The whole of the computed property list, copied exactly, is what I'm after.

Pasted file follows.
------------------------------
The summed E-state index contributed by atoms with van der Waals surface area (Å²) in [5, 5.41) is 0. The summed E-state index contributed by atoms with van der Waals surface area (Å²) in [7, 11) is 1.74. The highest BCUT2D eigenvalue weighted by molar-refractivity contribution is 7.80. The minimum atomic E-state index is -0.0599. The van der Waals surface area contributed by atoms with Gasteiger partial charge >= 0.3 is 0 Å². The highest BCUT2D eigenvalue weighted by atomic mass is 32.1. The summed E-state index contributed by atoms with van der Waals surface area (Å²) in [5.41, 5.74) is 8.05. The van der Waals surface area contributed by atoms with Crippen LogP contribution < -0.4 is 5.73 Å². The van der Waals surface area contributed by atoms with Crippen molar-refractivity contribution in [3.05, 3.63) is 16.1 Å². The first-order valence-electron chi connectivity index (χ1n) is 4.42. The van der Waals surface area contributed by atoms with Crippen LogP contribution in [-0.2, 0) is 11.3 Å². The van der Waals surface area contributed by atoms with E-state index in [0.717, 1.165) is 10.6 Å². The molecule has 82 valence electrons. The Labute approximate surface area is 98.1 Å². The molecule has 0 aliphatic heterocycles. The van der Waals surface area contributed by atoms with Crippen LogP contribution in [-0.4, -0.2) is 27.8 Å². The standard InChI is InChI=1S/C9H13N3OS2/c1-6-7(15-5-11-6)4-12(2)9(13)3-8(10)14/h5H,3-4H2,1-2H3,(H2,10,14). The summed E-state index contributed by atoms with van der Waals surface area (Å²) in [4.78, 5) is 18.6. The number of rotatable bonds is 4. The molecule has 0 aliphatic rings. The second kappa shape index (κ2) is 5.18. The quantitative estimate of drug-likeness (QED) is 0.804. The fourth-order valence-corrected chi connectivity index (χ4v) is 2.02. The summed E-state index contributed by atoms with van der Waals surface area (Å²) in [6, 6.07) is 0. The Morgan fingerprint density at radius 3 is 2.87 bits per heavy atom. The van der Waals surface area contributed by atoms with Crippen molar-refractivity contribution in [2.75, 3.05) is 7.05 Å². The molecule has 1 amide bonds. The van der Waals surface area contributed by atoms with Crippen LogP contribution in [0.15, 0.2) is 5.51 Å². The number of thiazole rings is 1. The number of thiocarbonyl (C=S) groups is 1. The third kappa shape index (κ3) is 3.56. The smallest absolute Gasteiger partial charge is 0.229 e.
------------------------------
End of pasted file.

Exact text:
The summed E-state index contributed by atoms with van der Waals surface area (Å²) in [5, 5.41) is 0. The summed E-state index contributed by atoms with van der Waals surface area (Å²) in [7, 11) is 1.74. The highest BCUT2D eigenvalue weighted by molar-refractivity contribution is 7.80. The minimum atomic E-state index is -0.0599. The van der Waals surface area contributed by atoms with Gasteiger partial charge >= 0.3 is 0 Å². The highest BCUT2D eigenvalue weighted by atomic mass is 32.1. The summed E-state index contributed by atoms with van der Waals surface area (Å²) in [5.41, 5.74) is 8.05. The van der Waals surface area contributed by atoms with Crippen LogP contribution < -0.4 is 5.73 Å². The van der Waals surface area contributed by atoms with Crippen molar-refractivity contribution in [3.05, 3.63) is 16.1 Å². The first-order valence-electron chi connectivity index (χ1n) is 4.42. The van der Waals surface area contributed by atoms with Crippen LogP contribution in [-0.2, 0) is 11.3 Å². The van der Waals surface area contributed by atoms with E-state index in [0.717, 1.165) is 10.6 Å². The molecule has 82 valence electrons. The Labute approximate surface area is 98.1 Å². The molecule has 0 aliphatic heterocycles. The van der Waals surface area contributed by atoms with Crippen LogP contribution in [-0.4, -0.2) is 27.8 Å². The standard InChI is InChI=1S/C9H13N3OS2/c1-6-7(15-5-11-6)4-12(2)9(13)3-8(10)14/h5H,3-4H2,1-2H3,(H2,10,14). The summed E-state index contributed by atoms with van der Waals surface area (Å²) in [4.78, 5) is 18.6. The number of rotatable bonds is 4. The molecule has 0 aliphatic rings. The second kappa shape index (κ2) is 5.18. The quantitative estimate of drug-likeness (QED) is 0.804. The fourth-order valence-corrected chi connectivity index (χ4v) is 2.02. The summed E-state index contributed by atoms with van der Waals surface area (Å²) in [6, 6.07) is 0. The Morgan fingerprint density at radius 3 is 2.87 bits per heavy atom. The van der Waals surface area contributed by atoms with Crippen molar-refractivity contribution in [2.75, 3.05) is 7.05 Å². The molecule has 1 amide bonds. The van der Waals surface area contributed by atoms with Crippen LogP contribution in [0.15, 0.2) is 5.51 Å². The number of thiazole rings is 1. The number of thiocarbonyl (C=S) groups is 1. The third kappa shape index (κ3) is 3.56. The smallest absolute Gasteiger partial charge is 0.229 e.